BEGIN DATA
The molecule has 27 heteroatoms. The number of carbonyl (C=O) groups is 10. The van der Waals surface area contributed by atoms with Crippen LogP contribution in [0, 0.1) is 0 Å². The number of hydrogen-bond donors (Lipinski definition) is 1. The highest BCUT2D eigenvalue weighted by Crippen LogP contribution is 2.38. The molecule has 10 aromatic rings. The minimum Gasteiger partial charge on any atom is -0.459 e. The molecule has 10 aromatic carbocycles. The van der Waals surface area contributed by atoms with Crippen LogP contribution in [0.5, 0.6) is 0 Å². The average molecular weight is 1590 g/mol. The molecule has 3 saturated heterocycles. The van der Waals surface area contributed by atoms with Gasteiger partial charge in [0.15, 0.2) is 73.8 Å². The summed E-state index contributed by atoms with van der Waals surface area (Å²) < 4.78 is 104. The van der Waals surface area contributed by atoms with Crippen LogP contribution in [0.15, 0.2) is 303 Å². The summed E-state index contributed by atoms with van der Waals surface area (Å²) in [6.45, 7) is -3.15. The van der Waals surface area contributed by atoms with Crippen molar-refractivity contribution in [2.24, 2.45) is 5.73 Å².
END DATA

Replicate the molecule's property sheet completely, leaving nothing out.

The molecule has 27 heteroatoms. The number of carbonyl (C=O) groups is 10. The van der Waals surface area contributed by atoms with Crippen LogP contribution in [0, 0.1) is 0 Å². The number of hydrogen-bond donors (Lipinski definition) is 1. The highest BCUT2D eigenvalue weighted by Crippen LogP contribution is 2.38. The molecule has 10 aromatic rings. The minimum Gasteiger partial charge on any atom is -0.459 e. The molecule has 10 aromatic carbocycles. The van der Waals surface area contributed by atoms with Crippen LogP contribution in [0.5, 0.6) is 0 Å². The average molecular weight is 1590 g/mol. The molecule has 3 saturated heterocycles. The van der Waals surface area contributed by atoms with Gasteiger partial charge in [0.15, 0.2) is 73.8 Å². The summed E-state index contributed by atoms with van der Waals surface area (Å²) < 4.78 is 104. The van der Waals surface area contributed by atoms with Crippen LogP contribution in [0.15, 0.2) is 303 Å². The summed E-state index contributed by atoms with van der Waals surface area (Å²) in [6.45, 7) is -3.15. The van der Waals surface area contributed by atoms with Crippen molar-refractivity contribution in [2.24, 2.45) is 5.73 Å².